Here’s a bit of good news: the Serooskerken meteorite, which was stolen from the Sonnenborgh Museum and Observatory in Utrecht, Netherlands on Monday night, has been recovered. It was found in a bag left in some bushes alongside a tennis court and turned in to the police.
It’s not quite “game, set, match” though; unfortunately the meteorite was broken during the theft. (See a photo here via Twitter follower Marieke Baan.) Still, the Sonnenborgh Museum director is glad to have the pieces back, which he said will remain useful for research and can still be exhibited. (Source)
The Serooskerken meteorite was recovered from a fall in the Dutch province of Zeeland on August 28, 1925. Classified as a diogenite (HED) it is thought to have originated from the protoplanet Vesta, the second most massive object in the main asteroid belt between the orbits of Mars and Jupiter (and the previous target of NASA’s Dawn mission.) It is one of only five meteorite specimens ever recovered in the Netherlands.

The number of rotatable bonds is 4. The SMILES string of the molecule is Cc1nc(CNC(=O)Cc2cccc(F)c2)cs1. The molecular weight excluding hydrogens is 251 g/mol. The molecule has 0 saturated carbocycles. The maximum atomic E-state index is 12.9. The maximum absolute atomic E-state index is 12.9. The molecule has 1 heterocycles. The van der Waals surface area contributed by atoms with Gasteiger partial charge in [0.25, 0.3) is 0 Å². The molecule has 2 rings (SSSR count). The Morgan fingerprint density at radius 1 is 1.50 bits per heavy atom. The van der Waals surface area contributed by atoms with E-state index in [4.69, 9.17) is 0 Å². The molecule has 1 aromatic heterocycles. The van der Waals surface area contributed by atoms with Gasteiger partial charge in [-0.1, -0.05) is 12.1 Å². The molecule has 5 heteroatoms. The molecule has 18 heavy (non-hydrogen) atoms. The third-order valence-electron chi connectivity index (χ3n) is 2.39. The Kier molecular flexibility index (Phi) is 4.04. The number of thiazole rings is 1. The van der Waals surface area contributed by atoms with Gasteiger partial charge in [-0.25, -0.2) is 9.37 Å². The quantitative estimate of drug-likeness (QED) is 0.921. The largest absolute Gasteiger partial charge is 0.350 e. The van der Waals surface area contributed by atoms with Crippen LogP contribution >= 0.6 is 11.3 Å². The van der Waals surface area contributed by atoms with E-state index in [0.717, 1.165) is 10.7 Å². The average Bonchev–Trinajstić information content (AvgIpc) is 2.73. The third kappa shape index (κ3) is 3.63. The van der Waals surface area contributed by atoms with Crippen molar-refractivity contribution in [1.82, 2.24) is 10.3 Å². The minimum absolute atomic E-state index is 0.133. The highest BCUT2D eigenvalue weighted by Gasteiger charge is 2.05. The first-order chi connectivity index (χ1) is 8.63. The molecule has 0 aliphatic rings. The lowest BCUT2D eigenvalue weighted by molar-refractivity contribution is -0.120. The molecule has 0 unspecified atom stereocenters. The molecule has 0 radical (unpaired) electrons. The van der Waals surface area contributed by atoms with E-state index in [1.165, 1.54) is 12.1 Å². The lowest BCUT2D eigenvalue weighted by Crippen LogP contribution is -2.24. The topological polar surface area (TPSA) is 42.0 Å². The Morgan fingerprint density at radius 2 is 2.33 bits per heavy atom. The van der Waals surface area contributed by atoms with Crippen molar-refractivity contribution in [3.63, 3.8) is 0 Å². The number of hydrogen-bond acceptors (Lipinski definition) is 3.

The meteorite was one of several items reported stolen from the Sonnenborgh Museum on the night of August 18-19, 2014.
Seen above in a photo from the museum’s collection, the Meteorite of Serooskerken was recovered from a rare fall in 1925 in the province of Zeeland. Only five meteorites have ever been found in the Netherlands, making the Serooskerken specimen somewhat of a national treasure – not to mention a valuable piece of our Solar System’s history!
About 5–6% of all the meteorites found on Earth are thought to be from Vesta, the second-largest world in the main asteroid belt. (Source)
It doesn’t sound like the meteorite was the target of the burglary, but rather it just happened to be included with other things taken from the museum’s safe.